The past few weeks have directed me to the Seven Sisters once again. Before one rushes to conjecture all rasa leelas, let me hasten to add that my Seven Sisters are the northeastern states, viz., Assam, Meghalaya, Manipur, Nagaland, Mizoram, Sikkim, and Arunachal Pradesh. Barring Mizoram and Sikkim, I had the pleasure of traveling the rest for months to understand the logistical nightmare of carting their organic fruits, flowers, and vegetables to the mainland. After 2016, I never set foot on that terrain.
Arvind Mittal briefed me on the roadside rendezvous in the Yashwantpur Truck Terminal in Bengaluru about his company’s exposure and experience doing business in the northeast.
On day two of the Mumbai visit (4 January 2022), Akshay Motihar of Mint Logistics drives down from Mahalakshmi to Thane to share his dalliance and successful business operations with an eagle-eye approach to the same Seven Sisters from his Mumbai perch.
Over a large cappuccino and snacks at the packed Starbucks late Wednesday evening, the mid-thirties second-generation Sindhi businessman convincingly points to the bright future of road transportation. He’s been into multi- no, bimodal: road and rail for over a decade. He concedes that he makes more money in rail logistics than the road. Yet, he is adding to his fleet strength. Why? Customers demand. “Whatever one may say, rail can NEVER match what road transport does. Sure, the bulk commodities movement will prefer rail. At the same time, one has to be choosy about what goods you move by rail. Everything CANNOT be ferried on the rail.”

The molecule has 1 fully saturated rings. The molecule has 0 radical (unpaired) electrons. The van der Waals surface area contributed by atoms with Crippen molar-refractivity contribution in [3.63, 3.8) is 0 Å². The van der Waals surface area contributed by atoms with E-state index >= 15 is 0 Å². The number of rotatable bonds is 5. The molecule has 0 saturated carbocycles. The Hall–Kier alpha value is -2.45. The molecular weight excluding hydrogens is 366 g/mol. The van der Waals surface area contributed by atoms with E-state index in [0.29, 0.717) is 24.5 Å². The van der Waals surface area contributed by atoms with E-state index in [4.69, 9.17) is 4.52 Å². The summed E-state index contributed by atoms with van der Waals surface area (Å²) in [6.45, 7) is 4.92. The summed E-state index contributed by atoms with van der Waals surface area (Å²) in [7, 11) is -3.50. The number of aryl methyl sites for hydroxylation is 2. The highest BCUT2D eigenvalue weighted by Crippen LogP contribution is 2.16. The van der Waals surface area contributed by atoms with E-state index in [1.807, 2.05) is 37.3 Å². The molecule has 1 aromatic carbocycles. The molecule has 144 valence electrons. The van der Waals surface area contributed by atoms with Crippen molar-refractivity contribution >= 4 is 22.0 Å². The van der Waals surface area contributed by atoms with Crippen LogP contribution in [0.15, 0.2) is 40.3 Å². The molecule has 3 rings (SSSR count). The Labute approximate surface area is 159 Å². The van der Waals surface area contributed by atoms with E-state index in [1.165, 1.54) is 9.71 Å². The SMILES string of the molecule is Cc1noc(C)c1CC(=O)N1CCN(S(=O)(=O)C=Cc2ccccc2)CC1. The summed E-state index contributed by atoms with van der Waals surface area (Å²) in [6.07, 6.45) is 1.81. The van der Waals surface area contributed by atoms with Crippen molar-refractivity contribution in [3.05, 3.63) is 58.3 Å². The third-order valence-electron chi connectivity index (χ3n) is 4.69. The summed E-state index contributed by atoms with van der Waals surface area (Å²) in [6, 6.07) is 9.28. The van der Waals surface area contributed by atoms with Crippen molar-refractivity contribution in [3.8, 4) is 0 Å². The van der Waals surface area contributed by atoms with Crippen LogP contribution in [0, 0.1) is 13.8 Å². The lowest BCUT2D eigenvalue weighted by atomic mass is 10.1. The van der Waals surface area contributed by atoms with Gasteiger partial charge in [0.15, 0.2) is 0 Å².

He amazes me with a few declarations. (1) Fleet managers and operation heads are two key players in a successful transportation business. (2) Logistics will remain in the background forever because they have NO interface with ordinary people. It is more of B2B, not B2C. It is a commodity business, and shippers always look for the lowest cost. (3) E-com booming, but for how long due to the business dynamics? (4) Future is bright for road transport. (5) BS6 continues glitch-ridden, and OEMs are still clueless. Unless and until the plug-and-play diagnostics reveal the electronic challenges, the engineers have no solution. Trial and error era. How long? It has to stop. Hopeful, he is that they would sooner rather than later.
One final point. Money alone cannot satisfy drivers. “You have to look beyond. I am looking into that zone.”
Will I help them in that area? Asking such a question is an insult to me!
By the way, I asked him. Why is his company named Mint Logistics?
MINT stands for Motihar Investment And Trading Company!
The future is bright, with youngsters like him holding the fort and battling solidly for road transport with the bureaucrat-driven railways.